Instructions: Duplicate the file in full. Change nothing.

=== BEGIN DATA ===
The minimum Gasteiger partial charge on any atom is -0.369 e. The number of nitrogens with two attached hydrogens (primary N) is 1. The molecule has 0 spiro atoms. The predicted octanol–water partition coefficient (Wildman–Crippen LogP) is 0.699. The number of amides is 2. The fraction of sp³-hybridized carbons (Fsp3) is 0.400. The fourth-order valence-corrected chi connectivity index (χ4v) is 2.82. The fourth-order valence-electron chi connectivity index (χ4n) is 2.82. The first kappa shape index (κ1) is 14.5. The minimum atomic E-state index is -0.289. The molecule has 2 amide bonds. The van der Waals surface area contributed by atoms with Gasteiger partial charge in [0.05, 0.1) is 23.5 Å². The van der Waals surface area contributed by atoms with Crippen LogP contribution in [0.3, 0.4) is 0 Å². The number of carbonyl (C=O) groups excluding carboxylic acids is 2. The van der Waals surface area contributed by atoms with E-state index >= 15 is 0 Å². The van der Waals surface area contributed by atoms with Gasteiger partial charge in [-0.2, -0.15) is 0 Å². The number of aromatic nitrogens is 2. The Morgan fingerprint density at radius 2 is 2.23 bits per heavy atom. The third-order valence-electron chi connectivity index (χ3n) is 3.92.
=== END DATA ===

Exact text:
The minimum Gasteiger partial charge on any atom is -0.369 e. The number of nitrogens with two attached hydrogens (primary N) is 1. The molecule has 0 spiro atoms. The predicted octanol–water partition coefficient (Wildman–Crippen LogP) is 0.699. The number of amides is 2. The fraction of sp³-hybridized carbons (Fsp3) is 0.400. The fourth-order valence-corrected chi connectivity index (χ4v) is 2.82. The fourth-order valence-electron chi connectivity index (χ4n) is 2.82. The first kappa shape index (κ1) is 14.5. The minimum atomic E-state index is -0.289. The molecule has 2 amide bonds. The van der Waals surface area contributed by atoms with Gasteiger partial charge in [0.05, 0.1) is 23.5 Å². The van der Waals surface area contributed by atoms with Crippen LogP contribution in [0.3, 0.4) is 0 Å². The number of carbonyl (C=O) groups excluding carboxylic acids is 2. The van der Waals surface area contributed by atoms with E-state index >= 15 is 0 Å². The van der Waals surface area contributed by atoms with Gasteiger partial charge in [-0.2, -0.15) is 0 Å². The number of aromatic nitrogens is 2. The Morgan fingerprint density at radius 2 is 2.23 bits per heavy atom. The third-order valence-electron chi connectivity index (χ3n) is 3.92.